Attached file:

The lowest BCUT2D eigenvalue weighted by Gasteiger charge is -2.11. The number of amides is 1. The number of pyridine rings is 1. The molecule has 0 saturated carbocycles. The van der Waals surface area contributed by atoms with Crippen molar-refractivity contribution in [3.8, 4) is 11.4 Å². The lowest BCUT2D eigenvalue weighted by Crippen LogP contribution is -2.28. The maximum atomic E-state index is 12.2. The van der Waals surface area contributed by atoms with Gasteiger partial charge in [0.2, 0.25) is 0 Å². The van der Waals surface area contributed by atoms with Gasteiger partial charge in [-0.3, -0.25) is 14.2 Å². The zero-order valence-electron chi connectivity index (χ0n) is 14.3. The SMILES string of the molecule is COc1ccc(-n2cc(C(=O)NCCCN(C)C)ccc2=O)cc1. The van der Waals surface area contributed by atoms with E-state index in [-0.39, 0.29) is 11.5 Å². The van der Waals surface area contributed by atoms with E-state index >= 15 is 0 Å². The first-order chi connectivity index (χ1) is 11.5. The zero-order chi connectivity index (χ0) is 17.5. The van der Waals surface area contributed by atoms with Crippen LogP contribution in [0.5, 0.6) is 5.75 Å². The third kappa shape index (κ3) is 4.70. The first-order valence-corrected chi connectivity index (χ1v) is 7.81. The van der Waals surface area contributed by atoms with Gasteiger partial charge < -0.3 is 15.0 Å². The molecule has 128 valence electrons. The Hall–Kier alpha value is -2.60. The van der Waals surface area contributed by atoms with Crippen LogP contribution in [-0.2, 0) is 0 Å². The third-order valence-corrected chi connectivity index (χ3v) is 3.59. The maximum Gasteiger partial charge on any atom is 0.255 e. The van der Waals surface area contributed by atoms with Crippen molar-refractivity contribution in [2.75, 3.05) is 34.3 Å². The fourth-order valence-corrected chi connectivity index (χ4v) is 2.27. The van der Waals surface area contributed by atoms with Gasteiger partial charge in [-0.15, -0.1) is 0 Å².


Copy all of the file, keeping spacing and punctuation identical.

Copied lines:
The lowest BCUT2D eigenvalue weighted by Gasteiger charge is -2.11. The number of amides is 1. The number of pyridine rings is 1. The molecule has 0 saturated carbocycles. The van der Waals surface area contributed by atoms with Crippen molar-refractivity contribution in [3.8, 4) is 11.4 Å². The lowest BCUT2D eigenvalue weighted by Crippen LogP contribution is -2.28. The maximum atomic E-state index is 12.2. The van der Waals surface area contributed by atoms with Gasteiger partial charge in [0.2, 0.25) is 0 Å². The van der Waals surface area contributed by atoms with Gasteiger partial charge in [-0.3, -0.25) is 14.2 Å². The zero-order valence-electron chi connectivity index (χ0n) is 14.3. The SMILES string of the molecule is COc1ccc(-n2cc(C(=O)NCCCN(C)C)ccc2=O)cc1. The van der Waals surface area contributed by atoms with E-state index in [-0.39, 0.29) is 11.5 Å². The van der Waals surface area contributed by atoms with E-state index >= 15 is 0 Å². The first-order chi connectivity index (χ1) is 11.5. The zero-order chi connectivity index (χ0) is 17.5. The van der Waals surface area contributed by atoms with Crippen LogP contribution in [0.5, 0.6) is 5.75 Å². The third kappa shape index (κ3) is 4.70. The first-order valence-corrected chi connectivity index (χ1v) is 7.81. The van der Waals surface area contributed by atoms with Gasteiger partial charge < -0.3 is 15.0 Å². The molecule has 128 valence electrons. The Hall–Kier alpha value is -2.60. The van der Waals surface area contributed by atoms with Crippen LogP contribution in [-0.2, 0) is 0 Å². The third-order valence-corrected chi connectivity index (χ3v) is 3.59. The maximum Gasteiger partial charge on any atom is 0.255 e. The van der Waals surface area contributed by atoms with Crippen molar-refractivity contribution in [2.75, 3.05) is 34.3 Å². The fourth-order valence-corrected chi connectivity index (χ4v) is 2.27. The van der Waals surface area contributed by atoms with Gasteiger partial charge in [-0.15, -0.1) is 0 Å².